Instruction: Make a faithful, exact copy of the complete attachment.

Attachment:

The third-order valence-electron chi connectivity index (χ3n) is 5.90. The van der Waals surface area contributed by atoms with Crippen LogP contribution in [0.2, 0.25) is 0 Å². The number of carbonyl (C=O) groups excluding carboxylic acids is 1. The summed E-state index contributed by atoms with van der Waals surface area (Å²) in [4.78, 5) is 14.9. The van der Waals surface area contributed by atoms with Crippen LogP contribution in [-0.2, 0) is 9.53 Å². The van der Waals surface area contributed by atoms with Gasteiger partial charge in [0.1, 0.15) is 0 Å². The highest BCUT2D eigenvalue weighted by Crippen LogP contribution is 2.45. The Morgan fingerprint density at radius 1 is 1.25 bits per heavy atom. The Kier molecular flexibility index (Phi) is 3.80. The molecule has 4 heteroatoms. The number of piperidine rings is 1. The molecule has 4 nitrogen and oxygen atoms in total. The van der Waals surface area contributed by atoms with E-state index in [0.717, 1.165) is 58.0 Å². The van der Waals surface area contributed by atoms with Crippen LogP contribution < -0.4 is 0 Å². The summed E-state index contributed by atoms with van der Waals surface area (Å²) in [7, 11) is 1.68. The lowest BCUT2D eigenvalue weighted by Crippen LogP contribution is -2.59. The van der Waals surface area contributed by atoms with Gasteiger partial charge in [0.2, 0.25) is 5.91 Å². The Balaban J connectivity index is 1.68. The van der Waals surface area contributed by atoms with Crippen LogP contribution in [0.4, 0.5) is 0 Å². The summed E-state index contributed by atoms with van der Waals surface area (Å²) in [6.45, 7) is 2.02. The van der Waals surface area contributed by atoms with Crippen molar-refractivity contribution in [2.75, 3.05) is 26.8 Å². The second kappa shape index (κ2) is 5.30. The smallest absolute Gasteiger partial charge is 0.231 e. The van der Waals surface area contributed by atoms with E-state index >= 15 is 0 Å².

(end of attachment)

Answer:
The third-order valence-electron chi connectivity index (χ3n) is 5.90. The van der Waals surface area contributed by atoms with Crippen LogP contribution in [0.2, 0.25) is 0 Å². The number of carbonyl (C=O) groups excluding carboxylic acids is 1. The summed E-state index contributed by atoms with van der Waals surface area (Å²) in [4.78, 5) is 14.9. The van der Waals surface area contributed by atoms with Crippen LogP contribution in [-0.2, 0) is 9.53 Å². The van der Waals surface area contributed by atoms with Gasteiger partial charge in [0.1, 0.15) is 0 Å². The highest BCUT2D eigenvalue weighted by Crippen LogP contribution is 2.45. The Morgan fingerprint density at radius 1 is 1.25 bits per heavy atom. The Kier molecular flexibility index (Phi) is 3.80. The molecule has 4 heteroatoms. The number of piperidine rings is 1. The molecule has 4 nitrogen and oxygen atoms in total. The van der Waals surface area contributed by atoms with E-state index in [0.717, 1.165) is 58.0 Å². The van der Waals surface area contributed by atoms with Crippen LogP contribution < -0.4 is 0 Å². The summed E-state index contributed by atoms with van der Waals surface area (Å²) in [7, 11) is 1.68. The lowest BCUT2D eigenvalue weighted by Crippen LogP contribution is -2.59. The van der Waals surface area contributed by atoms with Gasteiger partial charge in [0.2, 0.25) is 5.91 Å². The Balaban J connectivity index is 1.68. The van der Waals surface area contributed by atoms with Crippen LogP contribution in [0.4, 0.5) is 0 Å². The summed E-state index contributed by atoms with van der Waals surface area (Å²) in [6.45, 7) is 2.02. The van der Waals surface area contributed by atoms with Crippen molar-refractivity contribution in [2.75, 3.05) is 26.8 Å². The second kappa shape index (κ2) is 5.30. The smallest absolute Gasteiger partial charge is 0.231 e. The van der Waals surface area contributed by atoms with E-state index >= 15 is 0 Å².